Positive Outlook for Clean Energy in the Dominican Republic
Patricia Eloizin, Latam Energy Advisors LLC
One of the major barriers to the growth of clean energy in the Dominican Republic is its crumbling electricity sector. This challenge can be overcome however. By shoring up inefficiencies in the power sector and strengthening current policy structures, the Dominican Republic can reduce investment risk and attract critical private capital for sustainable energy solutions.
The country’s struggling electricity sector poses a significant threat to progress. The power system experiences a high rate of outages, an average of 4.5 hours per outage, in comparison to the rest of the Latin America and Caribbean region (not including Haiti) where blackouts last 2.5 hours on average. The Pacto Eléctrico was presented in 2017 as an opportunity to guarantee electricity to the country’s 10 million citizens over the next 15 years.
The policy aims to resolve some of the major issues faced by the power sector – including a low tariff structure, low rate of payments, and high distribution losses to end users. If the policy is enacted, this could be a significant step forward to resolving major problems in the power sector and making space for additional renewable energy investment.
Unpacking Challenges in the Generation, Transmission, and Distribution Subsectors
The Dominican electricity sector runs a deficit and is dependent on the government to stay financially afloat. Between 2010 and 2015, the Dominican government transferred over $5 billion to state-owned electricity generator companies. This number represents close to 7 percent of the Dominican Republic’s total expenditures over this period.
A large part of this deficit is because the cost of electricity generation is so high. So far, oil prices have remained low and have not caused an undue financial burden, but in the long-term, the government will need to consider how to manage this high risk.
The distribution companies also owe generation companies a significant amount of debt which totalled about $781M in 2014. Although low oil prices mean that this debt has decreased, these delayed payments have deterred new market entrants, thereby decreasing overall competition and keeping prices high. Similar challenges exist in the transmission subsector.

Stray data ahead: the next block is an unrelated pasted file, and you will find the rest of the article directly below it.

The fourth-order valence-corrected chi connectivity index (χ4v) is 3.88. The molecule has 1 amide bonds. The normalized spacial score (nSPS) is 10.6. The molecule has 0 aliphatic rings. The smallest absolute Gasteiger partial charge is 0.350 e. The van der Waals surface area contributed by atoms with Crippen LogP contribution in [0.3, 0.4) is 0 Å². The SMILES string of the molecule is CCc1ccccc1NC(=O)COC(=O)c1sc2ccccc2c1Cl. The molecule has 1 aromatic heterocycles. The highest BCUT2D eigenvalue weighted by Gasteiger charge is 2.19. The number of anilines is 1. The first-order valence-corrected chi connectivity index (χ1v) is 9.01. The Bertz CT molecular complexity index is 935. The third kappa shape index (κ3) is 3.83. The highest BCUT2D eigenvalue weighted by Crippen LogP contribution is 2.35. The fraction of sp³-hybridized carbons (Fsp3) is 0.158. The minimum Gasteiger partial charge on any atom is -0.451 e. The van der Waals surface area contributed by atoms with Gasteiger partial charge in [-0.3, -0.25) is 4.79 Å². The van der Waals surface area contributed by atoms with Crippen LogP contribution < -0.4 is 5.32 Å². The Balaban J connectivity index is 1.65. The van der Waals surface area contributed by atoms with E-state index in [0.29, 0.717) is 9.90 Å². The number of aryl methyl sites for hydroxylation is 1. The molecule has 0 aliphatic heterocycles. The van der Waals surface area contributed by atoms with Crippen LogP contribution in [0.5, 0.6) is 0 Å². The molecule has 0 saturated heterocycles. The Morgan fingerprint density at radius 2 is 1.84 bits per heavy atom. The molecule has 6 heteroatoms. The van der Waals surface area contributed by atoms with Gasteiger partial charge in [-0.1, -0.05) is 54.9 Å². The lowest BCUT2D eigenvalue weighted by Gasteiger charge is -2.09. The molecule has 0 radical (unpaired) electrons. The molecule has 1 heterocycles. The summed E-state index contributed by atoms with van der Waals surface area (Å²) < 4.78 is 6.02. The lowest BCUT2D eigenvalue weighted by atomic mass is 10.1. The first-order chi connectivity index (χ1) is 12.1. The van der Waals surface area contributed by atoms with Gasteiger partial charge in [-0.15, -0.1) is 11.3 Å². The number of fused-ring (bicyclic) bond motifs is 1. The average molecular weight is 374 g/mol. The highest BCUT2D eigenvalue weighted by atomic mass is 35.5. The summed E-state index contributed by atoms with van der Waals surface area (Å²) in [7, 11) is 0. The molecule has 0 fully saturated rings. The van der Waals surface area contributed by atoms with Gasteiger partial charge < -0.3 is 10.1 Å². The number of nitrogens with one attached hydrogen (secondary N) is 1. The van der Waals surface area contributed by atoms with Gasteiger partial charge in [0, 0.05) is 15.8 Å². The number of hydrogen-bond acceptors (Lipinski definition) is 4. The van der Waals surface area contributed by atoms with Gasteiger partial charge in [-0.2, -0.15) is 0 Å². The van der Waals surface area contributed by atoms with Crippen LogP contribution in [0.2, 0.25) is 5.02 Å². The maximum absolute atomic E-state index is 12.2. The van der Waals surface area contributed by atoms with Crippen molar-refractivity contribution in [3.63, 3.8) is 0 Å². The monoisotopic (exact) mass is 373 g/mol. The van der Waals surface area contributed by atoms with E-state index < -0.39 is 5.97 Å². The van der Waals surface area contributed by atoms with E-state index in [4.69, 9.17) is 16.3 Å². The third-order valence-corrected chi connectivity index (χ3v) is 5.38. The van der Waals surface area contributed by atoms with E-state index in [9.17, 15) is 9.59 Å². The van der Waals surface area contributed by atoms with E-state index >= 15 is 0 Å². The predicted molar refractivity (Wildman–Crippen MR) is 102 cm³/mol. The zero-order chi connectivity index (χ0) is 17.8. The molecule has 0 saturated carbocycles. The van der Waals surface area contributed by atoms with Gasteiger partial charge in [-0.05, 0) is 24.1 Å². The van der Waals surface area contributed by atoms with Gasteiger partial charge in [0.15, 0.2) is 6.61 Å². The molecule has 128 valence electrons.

The Dominican Electricity Transmission Company (ETED) struggles with delayed payments of “transmission tolls”, resulting in delayed service. This is a significant challenge because any network enhancements or expansions must be postponed.
As it relates to electricity distribution, the Dominican Republic power sector experiences high energy losses. In 2012, this number topped 35 percent. Today, about 32 percent of electricity is lost in transmission and does not reach the end user.
In contrast, the Latin America and Caribbean region experiences about a 17 percent transmission loss. The proposed Pacto Eléctrico has set a goal of reducing transmission losses to 15 percent. If the Pacto Eléctrico is eventually signed into law, it should increase the pace at which improvements are made to the electricity transmission system.
Towards a Sustainable Energy Future
The Dominican government must commit itself to repairing its crumbling power sector because doing so is tied to its long-term economic success. The law intends to reduce the percentage of blackouts significantly. This would create opportunities for new market entrants who are hesitant to do business in the Dominican Republic because of unreliable power. This condition increases the cost of doing business as companies must purchase backup generators.
In the meantime, the Dominican government, in coordination with international organizations and private businesses, can undertake technical assessments to determine how much variable renewable energy sources (VREs), including solar and wind power, can be integrated in the existing grid. By doing this, the country will take one more step forward towards a sustainable energy future.